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when I wake and I look outside the window, all I see is gray. I see the light shade of gray on a two-story building under construction beside my house, and the ash-like gray of the abandon uncompleted building right in front of it. And because on some mornings the sun isn’t sunny, the sky too is a floating mass of gray fog. It doesn’t help that the walls of my apartment are also painted with a milky shade of gray.
I’m used to seeing so much gray when I wake that I’m beginning to feel like my world is aligning itself to my thought. I think I see this particular color so much because I think in gray. I don’t think in black and white because I regard both as extremes; but gray is the neutral equalization bringing balance to the opposing fundamentalism of black and white.
I love gray areas. I love the gray side of life. I love gray thoughts, and I love gray people too. When I see someone with gray hair like my grandma, I don’t see it as a sign of old age, stress, or worry; rather I see it as a nature-bestowed sign of knowledge earned through experience –and this experience comes from a lifetime of swaying between the cruelty of black and the coldness of white.
Depending on how exposed it also is to light, gray can either be made darker or lighter. Black doesn’t have this dynamic fluidity of state, which is why it’s often contextualized in correspondence to negative ideas and ideals because negativity is a static energy. White is susceptible to change, but it’s a one-way kind of change that means it can only go darker but not lighter. Gray has the capacity to become either black or white, and this is because it’s a construct of both, and the equilibrium between their extremes.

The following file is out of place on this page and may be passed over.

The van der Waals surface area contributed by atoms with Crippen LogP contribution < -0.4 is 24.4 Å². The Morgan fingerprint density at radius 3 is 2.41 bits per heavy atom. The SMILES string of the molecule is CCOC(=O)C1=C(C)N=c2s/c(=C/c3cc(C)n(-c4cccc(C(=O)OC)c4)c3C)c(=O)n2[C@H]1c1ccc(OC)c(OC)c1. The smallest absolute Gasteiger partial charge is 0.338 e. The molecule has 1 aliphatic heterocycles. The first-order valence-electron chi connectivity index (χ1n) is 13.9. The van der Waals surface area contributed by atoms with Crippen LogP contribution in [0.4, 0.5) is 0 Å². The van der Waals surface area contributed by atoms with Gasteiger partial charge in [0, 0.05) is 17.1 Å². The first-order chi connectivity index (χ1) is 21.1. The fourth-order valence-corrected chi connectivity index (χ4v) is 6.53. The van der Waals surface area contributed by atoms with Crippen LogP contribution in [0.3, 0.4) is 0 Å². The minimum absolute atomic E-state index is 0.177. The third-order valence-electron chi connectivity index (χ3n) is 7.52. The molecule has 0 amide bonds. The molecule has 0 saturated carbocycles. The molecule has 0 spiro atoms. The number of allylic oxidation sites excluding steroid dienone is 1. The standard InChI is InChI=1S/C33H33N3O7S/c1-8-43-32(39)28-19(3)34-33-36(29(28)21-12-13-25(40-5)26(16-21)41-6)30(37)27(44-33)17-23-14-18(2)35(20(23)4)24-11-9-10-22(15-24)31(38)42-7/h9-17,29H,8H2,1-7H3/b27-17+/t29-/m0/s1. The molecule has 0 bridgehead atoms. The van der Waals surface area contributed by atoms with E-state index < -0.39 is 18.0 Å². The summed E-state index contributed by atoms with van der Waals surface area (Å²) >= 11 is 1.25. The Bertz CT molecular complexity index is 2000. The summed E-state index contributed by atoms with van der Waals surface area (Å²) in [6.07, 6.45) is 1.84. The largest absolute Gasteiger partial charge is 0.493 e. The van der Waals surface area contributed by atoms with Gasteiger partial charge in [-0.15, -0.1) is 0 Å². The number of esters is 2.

Gray thinkers are open-minded. Gray writers don’t promote stereotypes. Gray leaders don’t support extremism. Gray people are generally tolerant of others. Gray isn’t perfect, because nothing is ever perfect; but to see life solely through black and white is to see life through a false moral dichotomy where you assume anything that isn’t good must be bad. Black is bleak as it symbolizes darkness, and white is weak because it can be altered by anything. That isn’t fluidity. That is stupidity. As you should have control over what can change you.
Anthropologists say they are also two races of people: blacks and whites. But then I FEEL too white to be black and I LOOK too black to be white, so I decided to settle with a race that cares more about how I THINK instead. That race is gray. I have embraced this race, because gray is God Redefined As You.
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